With the opening ceremony just hours away, Rio 2016 is expected to produce a direct tourism impact of $1.47 billion, according to analysis by Sportcal, as athletes, media and spectators descend on the Brazilian city in what promises to be a festival of sport and entertainment.
But what will be the true legacy of the Games, and how will the success of Rio 2016 be judged?
Prior to the London 2012 Olympic Games, a variety of pre-event impact studies were published claiming that London 2012 was about to generate a huge financial windfall for the city and the UK, with predictions ranging from $13 billion to $40 billion over 20 years.
As Sportcal’s latest Global Sports Impact (GSI) Report 2016 shows, most major sporting events will publish anticipated economic impact figures in advance of the event.
In 2014, EY predicted economic benefits of $3.5 billion (£2.2 billion) for the UK from the hosting of the Rugby World Cup 2015 (the eventual impact was £2.4 billion). Meanwhile the ICC Cricket World Cup 2015 in Australia and New Zealand generated an economic impact of $855 million (A$1.1 billion) for both economies, according to PwC.
In 2009, the Brazilian Ministry of Sport predicted that the long-term impact of hosting the games could be as high as $51.1 billion for the 2009–2027 period. But since that optimistic time, much has changed.
Why have there been no updated predictions from Rio 2016 or the Brazilian government?
With reported spiralling costs and the economic downturn, will the city fail to see a financial windfall from hosting the games? Or should we be judging the success of the Games using a wider set of impacts than just financial?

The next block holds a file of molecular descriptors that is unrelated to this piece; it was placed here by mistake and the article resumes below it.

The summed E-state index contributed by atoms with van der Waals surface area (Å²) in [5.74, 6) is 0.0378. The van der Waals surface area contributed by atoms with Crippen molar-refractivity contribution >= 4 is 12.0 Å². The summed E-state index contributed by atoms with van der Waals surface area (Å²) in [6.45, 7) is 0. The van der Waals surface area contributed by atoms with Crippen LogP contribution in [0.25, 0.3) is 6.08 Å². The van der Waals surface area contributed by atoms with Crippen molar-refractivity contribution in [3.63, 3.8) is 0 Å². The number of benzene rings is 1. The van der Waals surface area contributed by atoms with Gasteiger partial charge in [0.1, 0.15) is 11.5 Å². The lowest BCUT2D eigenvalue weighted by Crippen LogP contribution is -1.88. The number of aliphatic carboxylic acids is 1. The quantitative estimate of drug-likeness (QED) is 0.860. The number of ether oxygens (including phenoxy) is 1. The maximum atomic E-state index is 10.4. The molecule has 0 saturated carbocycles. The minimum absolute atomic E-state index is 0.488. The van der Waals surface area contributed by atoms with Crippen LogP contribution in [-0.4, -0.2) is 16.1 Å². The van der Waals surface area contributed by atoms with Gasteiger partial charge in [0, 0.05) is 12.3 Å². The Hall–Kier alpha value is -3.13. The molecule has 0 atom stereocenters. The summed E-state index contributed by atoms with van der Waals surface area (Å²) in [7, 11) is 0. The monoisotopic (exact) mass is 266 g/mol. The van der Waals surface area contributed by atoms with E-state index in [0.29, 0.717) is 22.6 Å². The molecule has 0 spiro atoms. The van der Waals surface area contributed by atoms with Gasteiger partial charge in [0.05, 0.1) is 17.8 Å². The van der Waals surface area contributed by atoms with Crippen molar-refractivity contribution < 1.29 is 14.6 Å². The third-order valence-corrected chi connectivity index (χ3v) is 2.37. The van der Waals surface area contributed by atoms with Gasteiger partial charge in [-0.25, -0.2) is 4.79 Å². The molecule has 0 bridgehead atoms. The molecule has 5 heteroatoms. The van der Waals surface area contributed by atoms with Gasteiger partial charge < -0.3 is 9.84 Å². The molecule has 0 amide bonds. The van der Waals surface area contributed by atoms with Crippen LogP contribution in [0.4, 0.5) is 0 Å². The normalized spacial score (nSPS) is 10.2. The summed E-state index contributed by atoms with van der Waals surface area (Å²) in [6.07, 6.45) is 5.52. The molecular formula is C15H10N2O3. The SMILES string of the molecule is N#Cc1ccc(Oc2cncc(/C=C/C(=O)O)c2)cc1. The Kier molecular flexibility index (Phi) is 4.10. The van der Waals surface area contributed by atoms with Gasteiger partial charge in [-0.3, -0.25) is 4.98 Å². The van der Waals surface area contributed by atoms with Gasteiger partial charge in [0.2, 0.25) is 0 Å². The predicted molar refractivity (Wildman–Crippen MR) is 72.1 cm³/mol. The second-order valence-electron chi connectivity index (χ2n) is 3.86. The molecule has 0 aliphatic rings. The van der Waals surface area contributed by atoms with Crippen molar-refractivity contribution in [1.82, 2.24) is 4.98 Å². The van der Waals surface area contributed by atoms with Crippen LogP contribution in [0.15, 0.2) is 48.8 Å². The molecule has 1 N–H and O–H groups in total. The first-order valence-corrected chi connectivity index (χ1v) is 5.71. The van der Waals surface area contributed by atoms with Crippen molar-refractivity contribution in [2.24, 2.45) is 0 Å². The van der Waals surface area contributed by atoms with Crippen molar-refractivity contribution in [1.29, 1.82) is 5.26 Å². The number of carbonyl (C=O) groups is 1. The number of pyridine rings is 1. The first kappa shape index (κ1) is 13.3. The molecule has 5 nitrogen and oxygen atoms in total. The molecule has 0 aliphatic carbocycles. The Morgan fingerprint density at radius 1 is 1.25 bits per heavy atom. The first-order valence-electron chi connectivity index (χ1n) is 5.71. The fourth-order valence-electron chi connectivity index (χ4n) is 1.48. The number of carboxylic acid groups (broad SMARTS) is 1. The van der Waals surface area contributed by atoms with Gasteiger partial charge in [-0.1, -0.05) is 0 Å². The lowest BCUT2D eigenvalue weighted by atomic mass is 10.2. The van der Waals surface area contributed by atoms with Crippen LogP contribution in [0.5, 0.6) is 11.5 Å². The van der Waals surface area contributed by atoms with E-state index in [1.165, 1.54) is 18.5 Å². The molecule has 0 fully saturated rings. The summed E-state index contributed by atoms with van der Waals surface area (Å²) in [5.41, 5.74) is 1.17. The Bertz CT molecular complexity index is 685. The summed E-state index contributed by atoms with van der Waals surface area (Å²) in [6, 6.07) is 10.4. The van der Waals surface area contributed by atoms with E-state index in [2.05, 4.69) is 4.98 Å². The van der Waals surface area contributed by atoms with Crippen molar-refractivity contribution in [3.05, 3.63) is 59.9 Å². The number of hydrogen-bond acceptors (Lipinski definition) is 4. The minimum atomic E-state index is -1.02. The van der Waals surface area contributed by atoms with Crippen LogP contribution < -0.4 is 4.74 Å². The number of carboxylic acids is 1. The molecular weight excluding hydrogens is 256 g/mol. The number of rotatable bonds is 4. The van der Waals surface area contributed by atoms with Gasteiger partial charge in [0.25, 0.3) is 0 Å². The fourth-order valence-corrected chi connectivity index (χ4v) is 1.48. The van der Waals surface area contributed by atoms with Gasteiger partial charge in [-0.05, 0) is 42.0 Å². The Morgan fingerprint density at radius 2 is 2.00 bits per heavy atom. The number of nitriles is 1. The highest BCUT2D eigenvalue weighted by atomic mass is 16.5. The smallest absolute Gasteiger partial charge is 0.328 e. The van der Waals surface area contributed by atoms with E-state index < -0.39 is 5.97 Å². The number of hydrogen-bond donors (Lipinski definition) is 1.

According to Sportcal’s analysis, the Olympic Games will generate a direct tourism impact in excess of $1.47 billion during the Games for Rio.
Beyond the direct tourism impact, GSI Report 2016 will explore the likely impacts that we will see post-Rio, and compare these to a post-event analysis on London 2012.
Four years on, did London 2012 live up to its promises? Did it deliver a lasting legacy for the city and the UK? The GSI Report 2016 explores the promises made and their outcomes.
In 2009, Rio 2016 promised that the Games would be the “Gateway to South America”, opening up a new continent for the Olympic sports, and give the world the opportunity to see that “Rio is Ready”.
In the next few weeks we will see how ready Rio is, and the impact the Olympics will have on the Brazilian people and their economy will become clearer.
Rio’s legacy is likely to be very different to London’s, but has the Games truly transformed Rio and who will benefit from this transformation?
The GSI Report 2016, due to be published in September 2016, will explore some of these questions and will review the Games asking the question “What will be the true legacy of Rio 2016?”
In addition, the report explores the impact that sport has had in the last few years. It takes an in-depth look at the major events of 2015 and considers them across a wide range of impacts: economic; tourism; media; social media; sponsorship; sporting; social and, new to the 2016 report, governance and legacy.
Packed with analysis, the report is a must-read for anyone involved in sport.